Over this period there was a decrease in the proportion of households that owned their dwelling outright, from 42% in 1994-95 to 35% in 2003-04. There were increases in the proportion of households that had a mortgage on their homes (from 30% to 35%) and in the proportion of households that were renting privately (from 18% to 21%).

Housing Tenure, 1994-95 and 2003-04
Graph: Housing Tenure, 1994-95 and 2003-04

Life cycle stages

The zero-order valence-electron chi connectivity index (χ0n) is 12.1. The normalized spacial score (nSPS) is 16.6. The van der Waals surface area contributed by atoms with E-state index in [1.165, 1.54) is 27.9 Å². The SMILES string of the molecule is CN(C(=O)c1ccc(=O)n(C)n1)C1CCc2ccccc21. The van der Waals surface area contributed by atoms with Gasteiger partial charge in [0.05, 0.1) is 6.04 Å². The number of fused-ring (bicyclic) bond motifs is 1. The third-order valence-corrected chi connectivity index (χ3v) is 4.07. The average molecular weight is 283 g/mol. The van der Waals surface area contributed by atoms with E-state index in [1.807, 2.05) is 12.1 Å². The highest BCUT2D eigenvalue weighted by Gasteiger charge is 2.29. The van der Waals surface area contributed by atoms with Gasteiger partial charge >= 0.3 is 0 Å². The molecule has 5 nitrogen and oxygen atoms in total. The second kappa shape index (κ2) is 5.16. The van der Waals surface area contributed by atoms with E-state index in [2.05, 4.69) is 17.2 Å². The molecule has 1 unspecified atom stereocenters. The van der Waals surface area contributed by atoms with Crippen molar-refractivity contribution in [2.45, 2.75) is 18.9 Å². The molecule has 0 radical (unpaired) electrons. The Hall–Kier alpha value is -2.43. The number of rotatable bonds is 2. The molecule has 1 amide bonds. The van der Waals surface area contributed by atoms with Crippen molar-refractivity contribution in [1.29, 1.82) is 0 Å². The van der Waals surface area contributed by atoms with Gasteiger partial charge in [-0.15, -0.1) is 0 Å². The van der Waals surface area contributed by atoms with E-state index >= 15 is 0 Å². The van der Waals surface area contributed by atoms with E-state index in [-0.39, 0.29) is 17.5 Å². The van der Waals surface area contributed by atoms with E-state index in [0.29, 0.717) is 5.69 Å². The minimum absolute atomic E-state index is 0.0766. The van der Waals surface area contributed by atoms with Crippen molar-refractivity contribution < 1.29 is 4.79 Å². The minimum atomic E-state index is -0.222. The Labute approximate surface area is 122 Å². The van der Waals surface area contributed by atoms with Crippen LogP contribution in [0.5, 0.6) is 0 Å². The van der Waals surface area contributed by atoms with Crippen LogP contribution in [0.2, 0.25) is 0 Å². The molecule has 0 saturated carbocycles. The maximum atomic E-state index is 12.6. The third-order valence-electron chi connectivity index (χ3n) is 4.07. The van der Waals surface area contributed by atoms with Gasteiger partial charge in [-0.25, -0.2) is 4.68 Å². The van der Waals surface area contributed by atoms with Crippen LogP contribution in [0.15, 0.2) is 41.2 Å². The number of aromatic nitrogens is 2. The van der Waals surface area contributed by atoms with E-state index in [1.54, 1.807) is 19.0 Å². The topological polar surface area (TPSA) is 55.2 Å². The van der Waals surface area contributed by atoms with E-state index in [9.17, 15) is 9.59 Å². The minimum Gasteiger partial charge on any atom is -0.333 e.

The proportion of households that own their home outright increases as the age of the reference person increases. Only 3% of single and couple only households with a reference person aged under 35 years owned their home outright, compared to 85% of couples with the reference person aged 65 years and over (Table 16). Younger single people were most likely to be renting privately (61%) and also had the highest proportion of any group in flats and apartments (41%). Younger persons in a couple relationship were more likely to move into home ownership than younger single people, with 57% of younger couple households owning their home with or without a mortgage. When couples have children they are more likely than younger couple only households to own a home. For couples with their eldest child under 5 years, 72% owned their home with or without a mortgage. This rose to 76% for couples with their eldest child aged 5 to 14, and 87% for couples with dependent children only and the eldest aged 15 to 24.